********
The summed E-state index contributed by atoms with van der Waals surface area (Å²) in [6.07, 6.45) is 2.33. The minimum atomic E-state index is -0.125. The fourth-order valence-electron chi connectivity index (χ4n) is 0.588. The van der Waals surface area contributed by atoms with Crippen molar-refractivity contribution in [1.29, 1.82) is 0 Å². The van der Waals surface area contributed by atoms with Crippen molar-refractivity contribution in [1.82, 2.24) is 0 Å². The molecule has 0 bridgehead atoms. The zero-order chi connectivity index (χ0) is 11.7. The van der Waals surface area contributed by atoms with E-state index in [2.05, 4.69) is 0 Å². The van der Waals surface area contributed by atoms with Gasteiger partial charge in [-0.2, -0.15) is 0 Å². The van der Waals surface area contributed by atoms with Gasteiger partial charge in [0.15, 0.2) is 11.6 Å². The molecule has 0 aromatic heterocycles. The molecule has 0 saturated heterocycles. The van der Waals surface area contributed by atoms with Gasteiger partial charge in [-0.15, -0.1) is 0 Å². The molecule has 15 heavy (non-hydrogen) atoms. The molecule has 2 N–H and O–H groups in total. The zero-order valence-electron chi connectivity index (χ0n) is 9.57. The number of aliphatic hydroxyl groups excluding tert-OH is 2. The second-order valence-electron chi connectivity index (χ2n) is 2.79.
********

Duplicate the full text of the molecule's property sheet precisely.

The summed E-state index contributed by atoms with van der Waals surface area (Å²) in [6.07, 6.45) is 2.33. The minimum atomic E-state index is -0.125. The fourth-order valence-electron chi connectivity index (χ4n) is 0.588. The van der Waals surface area contributed by atoms with Crippen molar-refractivity contribution in [1.29, 1.82) is 0 Å². The van der Waals surface area contributed by atoms with Crippen molar-refractivity contribution in [1.82, 2.24) is 0 Å². The molecule has 0 bridgehead atoms. The zero-order chi connectivity index (χ0) is 11.7. The van der Waals surface area contributed by atoms with E-state index in [2.05, 4.69) is 0 Å². The van der Waals surface area contributed by atoms with Gasteiger partial charge in [-0.2, -0.15) is 0 Å². The van der Waals surface area contributed by atoms with Gasteiger partial charge in [0.15, 0.2) is 11.6 Å². The molecule has 0 aromatic heterocycles. The molecule has 0 saturated heterocycles. The van der Waals surface area contributed by atoms with Gasteiger partial charge in [-0.15, -0.1) is 0 Å². The molecule has 15 heavy (non-hydrogen) atoms. The molecule has 2 N–H and O–H groups in total. The zero-order valence-electron chi connectivity index (χ0n) is 9.57. The number of aliphatic hydroxyl groups excluding tert-OH is 2. The second-order valence-electron chi connectivity index (χ2n) is 2.79.